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November 18, 2009

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Wanted: A few good women soldiers for armed police

WHILE most college juniors are slogging through class and expecting one more year of the same, Niu Yingying packs her duffel bags, bids farewell to her boyfriend and parents, and joins the army.

The 22-year-old education major is among thousands of young men and women recruited by the Shanghai armed police. They will begin three months of rigorous training in the army.

They will also receive training as security guards for the six-month World Expo 2010 Shanghai, according to the Xinmin Evening News. They will serve for two years.

This is the first time the Shanghai armed police has recruited female university graduates in an effort to build a better-educated force.

The size of the force and number of women are not disclosed.

This year's recruitment began on September 1 and was wrapped up on November 7. On November 9, the first batch of 1,700 recruits arrived at the armed police garrison in Shanghai, ready for boot camp, according to the Xinmin Evening News.

University students are given incentives to join: reimbursement of tuition, help in resuming studies after service and priority in higher education, among other benefits. Those who come from outside Shanghai, like Niu who comes from Shandong Province, may receive highly desirable Shanghai hukou or permanent residence, entitling them to city residents' benefits.

Every year thousands of students from Shanghai universities are recruited by the army in the national annual winter intake.

Compared with last year, this year's crop of recruits have higher academic qualifications. More than half are university seniors or fresh graduates. They come from more than 60 colleges and universities.

"I've always dreamed of being a woman soldier," says Niu who studied education in the Shanghai University of Sport. She is among 26 females and three males at the university heading to the Shanghai armed police.

"Everyone has the duty to join the army and protect the country. We probably won't be on the front lines, but the experience of serving in the army is one of life's treasures, cherished forever."

In September Niu applied to join the army and passed the physical exam last month. In her third year in high school she had tried to get into a military college.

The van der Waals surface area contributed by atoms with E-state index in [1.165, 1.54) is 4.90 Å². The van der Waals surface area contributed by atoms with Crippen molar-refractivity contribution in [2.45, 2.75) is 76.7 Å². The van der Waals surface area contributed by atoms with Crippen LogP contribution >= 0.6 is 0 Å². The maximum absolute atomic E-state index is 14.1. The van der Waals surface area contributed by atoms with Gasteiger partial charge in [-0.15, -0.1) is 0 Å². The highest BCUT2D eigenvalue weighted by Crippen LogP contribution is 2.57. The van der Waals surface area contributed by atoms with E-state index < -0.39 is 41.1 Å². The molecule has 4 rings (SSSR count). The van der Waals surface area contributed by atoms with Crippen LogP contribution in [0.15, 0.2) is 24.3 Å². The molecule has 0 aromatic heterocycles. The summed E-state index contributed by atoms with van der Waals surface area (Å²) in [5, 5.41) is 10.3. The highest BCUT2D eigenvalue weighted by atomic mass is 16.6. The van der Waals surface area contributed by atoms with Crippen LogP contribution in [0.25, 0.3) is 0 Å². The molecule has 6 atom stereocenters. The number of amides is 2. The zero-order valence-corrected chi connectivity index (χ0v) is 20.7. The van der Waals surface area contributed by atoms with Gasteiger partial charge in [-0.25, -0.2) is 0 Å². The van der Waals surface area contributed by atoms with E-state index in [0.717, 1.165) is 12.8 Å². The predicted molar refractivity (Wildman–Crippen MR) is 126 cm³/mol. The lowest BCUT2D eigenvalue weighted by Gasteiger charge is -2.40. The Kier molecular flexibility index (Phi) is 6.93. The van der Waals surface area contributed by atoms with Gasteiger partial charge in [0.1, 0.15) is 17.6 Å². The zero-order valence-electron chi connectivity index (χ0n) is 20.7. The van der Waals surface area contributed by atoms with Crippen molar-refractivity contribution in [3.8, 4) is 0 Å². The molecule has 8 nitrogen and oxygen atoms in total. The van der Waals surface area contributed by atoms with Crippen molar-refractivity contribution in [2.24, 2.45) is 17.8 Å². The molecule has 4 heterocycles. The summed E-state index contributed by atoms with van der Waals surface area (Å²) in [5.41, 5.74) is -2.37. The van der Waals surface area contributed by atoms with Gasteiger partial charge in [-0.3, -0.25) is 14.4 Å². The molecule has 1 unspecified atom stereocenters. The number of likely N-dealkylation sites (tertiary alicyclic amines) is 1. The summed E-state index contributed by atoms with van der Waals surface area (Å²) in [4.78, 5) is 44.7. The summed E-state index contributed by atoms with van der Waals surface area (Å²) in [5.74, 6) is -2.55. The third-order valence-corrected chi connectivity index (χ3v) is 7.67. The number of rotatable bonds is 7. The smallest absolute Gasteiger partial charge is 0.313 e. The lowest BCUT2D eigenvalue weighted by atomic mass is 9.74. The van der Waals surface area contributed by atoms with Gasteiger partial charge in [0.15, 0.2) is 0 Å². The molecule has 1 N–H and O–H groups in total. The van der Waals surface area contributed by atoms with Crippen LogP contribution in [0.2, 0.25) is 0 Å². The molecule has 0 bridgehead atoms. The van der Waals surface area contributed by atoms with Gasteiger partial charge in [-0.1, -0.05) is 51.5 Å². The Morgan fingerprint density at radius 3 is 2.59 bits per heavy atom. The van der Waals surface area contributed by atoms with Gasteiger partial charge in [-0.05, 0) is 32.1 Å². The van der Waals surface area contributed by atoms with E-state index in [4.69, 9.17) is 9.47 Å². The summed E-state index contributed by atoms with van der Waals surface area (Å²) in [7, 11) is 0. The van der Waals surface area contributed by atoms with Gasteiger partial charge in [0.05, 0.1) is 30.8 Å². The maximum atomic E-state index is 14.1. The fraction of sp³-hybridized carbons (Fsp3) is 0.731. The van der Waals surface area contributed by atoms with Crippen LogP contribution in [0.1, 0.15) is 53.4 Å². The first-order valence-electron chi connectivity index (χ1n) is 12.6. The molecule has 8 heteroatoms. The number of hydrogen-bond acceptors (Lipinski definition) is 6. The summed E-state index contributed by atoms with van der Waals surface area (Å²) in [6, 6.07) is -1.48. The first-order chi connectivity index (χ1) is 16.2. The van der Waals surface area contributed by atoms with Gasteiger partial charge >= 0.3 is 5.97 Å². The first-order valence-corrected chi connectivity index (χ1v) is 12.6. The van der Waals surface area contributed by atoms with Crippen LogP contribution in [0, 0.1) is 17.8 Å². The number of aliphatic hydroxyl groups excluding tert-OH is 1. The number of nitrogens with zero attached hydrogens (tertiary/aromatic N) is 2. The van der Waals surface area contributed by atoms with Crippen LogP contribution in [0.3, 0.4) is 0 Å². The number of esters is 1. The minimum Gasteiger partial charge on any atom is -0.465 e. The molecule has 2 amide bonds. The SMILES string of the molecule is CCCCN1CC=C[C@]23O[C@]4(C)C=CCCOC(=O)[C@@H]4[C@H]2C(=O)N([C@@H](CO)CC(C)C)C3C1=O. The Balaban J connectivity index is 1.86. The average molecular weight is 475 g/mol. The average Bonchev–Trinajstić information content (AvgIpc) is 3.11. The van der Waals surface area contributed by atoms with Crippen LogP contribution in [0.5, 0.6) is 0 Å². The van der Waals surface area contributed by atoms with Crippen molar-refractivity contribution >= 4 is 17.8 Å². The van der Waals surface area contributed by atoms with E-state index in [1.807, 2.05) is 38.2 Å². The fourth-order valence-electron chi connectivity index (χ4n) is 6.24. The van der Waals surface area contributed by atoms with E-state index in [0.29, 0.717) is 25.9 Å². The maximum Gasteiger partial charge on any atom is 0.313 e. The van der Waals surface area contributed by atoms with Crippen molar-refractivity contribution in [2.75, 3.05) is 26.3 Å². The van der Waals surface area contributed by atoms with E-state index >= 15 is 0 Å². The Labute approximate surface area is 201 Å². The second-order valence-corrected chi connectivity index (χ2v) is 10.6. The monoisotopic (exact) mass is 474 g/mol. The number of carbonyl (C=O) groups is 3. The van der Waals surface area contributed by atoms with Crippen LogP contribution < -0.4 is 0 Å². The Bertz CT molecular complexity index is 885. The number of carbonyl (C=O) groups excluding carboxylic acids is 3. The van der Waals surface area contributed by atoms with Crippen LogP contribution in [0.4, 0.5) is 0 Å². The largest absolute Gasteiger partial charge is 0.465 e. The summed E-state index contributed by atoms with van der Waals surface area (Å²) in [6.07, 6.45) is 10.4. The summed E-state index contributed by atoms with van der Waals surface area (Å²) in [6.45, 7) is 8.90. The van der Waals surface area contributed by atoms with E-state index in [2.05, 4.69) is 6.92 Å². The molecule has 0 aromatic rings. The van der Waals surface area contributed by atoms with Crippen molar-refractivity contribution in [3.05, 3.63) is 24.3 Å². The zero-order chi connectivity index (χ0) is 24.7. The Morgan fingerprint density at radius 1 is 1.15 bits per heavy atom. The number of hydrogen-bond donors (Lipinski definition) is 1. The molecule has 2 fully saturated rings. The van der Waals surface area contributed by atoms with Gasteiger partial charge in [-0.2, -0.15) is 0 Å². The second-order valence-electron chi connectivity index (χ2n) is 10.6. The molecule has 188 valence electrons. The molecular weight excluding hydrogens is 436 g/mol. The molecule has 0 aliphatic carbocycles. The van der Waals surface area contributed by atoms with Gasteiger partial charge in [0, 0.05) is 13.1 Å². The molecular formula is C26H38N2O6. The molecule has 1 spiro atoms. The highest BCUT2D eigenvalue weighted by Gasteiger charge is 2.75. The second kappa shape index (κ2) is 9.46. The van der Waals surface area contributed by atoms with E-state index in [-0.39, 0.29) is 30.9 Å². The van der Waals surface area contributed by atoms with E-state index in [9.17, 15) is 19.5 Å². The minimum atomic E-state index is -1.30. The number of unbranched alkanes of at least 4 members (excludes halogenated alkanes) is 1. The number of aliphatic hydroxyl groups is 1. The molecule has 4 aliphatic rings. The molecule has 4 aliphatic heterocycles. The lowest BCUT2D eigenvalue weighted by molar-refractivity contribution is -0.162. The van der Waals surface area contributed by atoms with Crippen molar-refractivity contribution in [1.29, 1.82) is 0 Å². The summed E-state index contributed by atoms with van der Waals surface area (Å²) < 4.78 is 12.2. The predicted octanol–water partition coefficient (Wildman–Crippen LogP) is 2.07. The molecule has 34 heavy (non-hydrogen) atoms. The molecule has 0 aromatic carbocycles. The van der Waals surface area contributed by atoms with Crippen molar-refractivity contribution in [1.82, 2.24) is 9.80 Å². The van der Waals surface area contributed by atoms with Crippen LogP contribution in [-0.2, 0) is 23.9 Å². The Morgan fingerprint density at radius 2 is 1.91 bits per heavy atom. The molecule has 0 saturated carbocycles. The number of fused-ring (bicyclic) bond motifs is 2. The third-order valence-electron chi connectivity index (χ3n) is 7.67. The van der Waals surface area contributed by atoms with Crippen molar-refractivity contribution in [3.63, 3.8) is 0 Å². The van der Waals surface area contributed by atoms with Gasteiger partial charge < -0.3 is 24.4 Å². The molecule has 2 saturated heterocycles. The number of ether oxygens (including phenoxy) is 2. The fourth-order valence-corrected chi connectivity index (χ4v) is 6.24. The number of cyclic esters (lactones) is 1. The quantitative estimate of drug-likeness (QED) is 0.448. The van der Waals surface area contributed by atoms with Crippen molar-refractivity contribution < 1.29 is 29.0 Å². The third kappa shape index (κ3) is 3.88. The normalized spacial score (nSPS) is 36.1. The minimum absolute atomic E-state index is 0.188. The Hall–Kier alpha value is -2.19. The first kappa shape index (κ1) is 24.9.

"But my scores were not high enough in the national college entrance exam," she says.

"My parents are very supportive. They just want me to perform well in the military," she says.

Niu hasn't given much thought to what she will do after her military service ends in two years.

"We've been told that some can stay in Shanghai and work in security in the Expo site, and others will have to find jobs. I'll try to stay in the army or apply to a military college."

Another recruit, junior Jin Xiaochen from Shanghai Normal University, wants to become more self-disciplined through rigorous training.

"I'm the only child in the family and I have been spoiled by my parents," she says.

The day after she got her notice of recruitment, Jin had her long hair cut and took all her jewelry and stylish accessories.

"I want to be a real soldier," she says.

At East China Normal University, 209 young women applied to join the army, but only 46 were recruited.

"I was deeply touched by the soldiers who sacrificed, even their lives, to rescue victims of the Sichuan earthquake last year," says Deng Yulan from Sichuan Province, one of the 46 recruited this year.

She says she had not considered the army but when she watched television and saw heroic soldiers pulling survivors from the rubble, she had a change of heart.

"I want to be part of them and do my part for my country and people," she says.

To make army life more attractive to well-educated young women, the army reimburses new recruits (men and women) for their tuition - up to 6,000 yuan (US$877) per student for each academic year.

The age limit for female recruitment has also been raised to 24 years, from 22 years, thus increasing the applicant pool.

More than 650 students at Shanghai University have sought to enlist in the army this year; around 95 women and three men have met the requirements and joined up.

"This year's enlistment is much more welcomed by students than ever, probably due to the preferential policies," says Zhu Jianzhong, a teacher in charge of military recruitment in Shanghai University.

Wang Ping, fourth-year student majoring in English, enrolled this year.

"I am glad to become a soldier," Wang says. "It's a good chance for me because the army didn't recruit women from universities before."

Wang says she never imagined she would actually become a soldier. She got the good news a few days ago.

"I have been busy preparing all kinds of things," Wang says in a farewell party for the new recruits.

She is thrilled as well as anxious about her new life.

"I was told not to take any cosmetics or digital gadgets with me, not even a mobile phone," she says. "But I am still thinking about whether it is possible to bring them secretly with me."

Wang first heard about recruitment from teachers in the university.

"The policies are very attractive. In addition to tuition reimbursement, two years of service can help me avoid a hard time finding jobs."

She says her family was supportive.

"I will return to school after serving," Wang says. "I hope it will not be so difficult to find a job at that time."


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